We are at the apex of summer, which in Japan is already deemed to be the start of autumn. This is the custom here, to look ahead with anticipation towards the beauty held within the bud rather than be reminded by a flower in full bloom of its swift passing. And indeed autumn is just around the corner. Stray fallen green chestnuts dotting country lanes tell us that the flavors of fall are ripening in the branches of trees and sprouting roots underground.
But summer’s glory seems to have only just begun and fruity herbaceous flavors fill us with a carefree lightheartedness that matches the sweltering weather, the chattering birds, and the frantic cry of cicadas and crickets – all off us trying to get as much living in as we can while the sun still shines.
When I first took lead in making umebosi six years ago after Kuniko’s stroke, I drew on the copious notes I had made from the year before. I understood theoretically about red shiso’s role in imparting color to the plums but the year she taught me to make umeboshi the shiso wasn’t ready before I had to leave for the States. So I never learned the proper ratio of shiso to plums. And after her stoke when I made them solo for the first time, Kuniko couldn’t recall how much shiso to use. So when I went to my local market to place an order and they suggested one bundle (8 or so stalks) per kilo of ume, I ordered 50 bundles of red shiso to stain 50 kilos of ume. Well the umeboshi from that year are a distressing purple that still draws a cringe when I see them there in the pantry.
The following year I halved the amount of shiso and spent a late June morning washing and drying the purple leaved stems on the balcony and plucking each leaf while checking for bugs. I began processing the leaves, salting them and gently massaging them to start the flow of colorful juice. Handful by handful I added them to the buckets of ume. It quickly became clear that even half the amount of shisho would be too much, so I halved it again. The color from that year is much closer to the lovely pink orbs that Kuniko always made.
But what to do with the great pile of fresh clean shiso leaves left over? They needed to become something. Rooting around in Kuniko’s pantry I found a jar half full of several-year-old umezu, the plum vinegar brine reserved after the umeboshi has been eaten. I salted and massaged my left over red shisho leaves to remove any bitterness and added them to the brine. I tucked the jar away, left for the States, and thought no more of it.
The shiso pickled together with umeboshi is called tsukejiso and there is much to do with this shiso. After its done its duty staining the umeboshi and sealing it in throughout the long journey to maturity, there are wonderful uses for the ume infused salty herb. I dry it in the sun for a day or two and grind it up to make a shiso salt called yukari. It’s a fresh alternative, with tart undertones, that adds a summery salinity to summer vegetables, picnic onigiri, cocktail rims, and much more.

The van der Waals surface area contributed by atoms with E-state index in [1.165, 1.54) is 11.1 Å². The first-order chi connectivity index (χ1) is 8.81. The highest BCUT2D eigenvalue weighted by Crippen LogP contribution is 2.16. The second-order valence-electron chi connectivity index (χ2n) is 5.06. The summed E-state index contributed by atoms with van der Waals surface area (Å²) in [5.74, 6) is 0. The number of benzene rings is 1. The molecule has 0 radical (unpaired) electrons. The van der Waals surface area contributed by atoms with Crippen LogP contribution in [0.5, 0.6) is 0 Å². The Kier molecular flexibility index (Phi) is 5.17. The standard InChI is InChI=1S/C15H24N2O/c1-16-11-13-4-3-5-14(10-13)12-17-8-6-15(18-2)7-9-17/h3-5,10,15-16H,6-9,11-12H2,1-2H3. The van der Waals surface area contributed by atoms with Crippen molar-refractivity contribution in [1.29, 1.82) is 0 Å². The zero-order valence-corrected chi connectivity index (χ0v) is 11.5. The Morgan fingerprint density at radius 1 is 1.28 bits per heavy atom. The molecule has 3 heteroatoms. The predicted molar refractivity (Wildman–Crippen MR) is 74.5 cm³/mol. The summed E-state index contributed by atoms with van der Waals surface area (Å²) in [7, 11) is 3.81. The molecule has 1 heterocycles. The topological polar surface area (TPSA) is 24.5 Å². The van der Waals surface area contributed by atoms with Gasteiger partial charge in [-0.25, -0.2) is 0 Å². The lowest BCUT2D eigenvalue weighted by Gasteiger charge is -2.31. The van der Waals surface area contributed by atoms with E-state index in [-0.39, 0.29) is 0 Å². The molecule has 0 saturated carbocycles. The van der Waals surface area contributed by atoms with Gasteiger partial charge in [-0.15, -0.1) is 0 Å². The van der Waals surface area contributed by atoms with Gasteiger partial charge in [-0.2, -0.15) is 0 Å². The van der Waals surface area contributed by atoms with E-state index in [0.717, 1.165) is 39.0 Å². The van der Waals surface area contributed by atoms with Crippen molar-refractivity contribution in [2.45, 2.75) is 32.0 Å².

Our tsukejiso spends so many years tucked away with the ume that it fades to black. But the left over shiso that went straight into the already stained brine of umeboshi has never had to lend its color to several hundred plums and remains a deep, rich shade of purple. It imparts a lovely color and flavor when chopped and added to a freshly cooked pot of rice. Onigiri made with this salty shiso infused rice are delicious and the purple flecked triangles of pure white rice are the loveliest addition to a summer picnic.
Shiso is a quintessential Japanese herb but it is by no means limited or exclusive to Japan’s terroir. Many friends and acquaintances grow it in their home gardens as its an easy herb to grow. Many years ago Hanako gifted my mom, an avid gardener, some shiso seeds and within days of planting they had shot out of the ground. Not familiar with shiso, my mom finally asked Hanako to take a look and tell her if it was ready to harvest. By the time we visited to check on its progress, they had grown into the largest shiso plants Hanako had ever seen in her life. Like mint, controlling the bounty may be the harder task. If left unchecked shiso will pop up in places you never planted it and thrive. I’ve been asked on more than one occasion, what can I do with all of this shiso!?! To which I say, what can’t you do with shiso? If it’s green, throw it in salads, cut it into ribbons to top a bowl of quinoa or beans, sauté it in butter to garnish a steak, muddle it in a cocktail, or infuse a simple syrup for sorbet. If it’s red, make syrup, make juice, pickle it and make yukari!
Pickled Red Shiso & Yukari Shiso Salt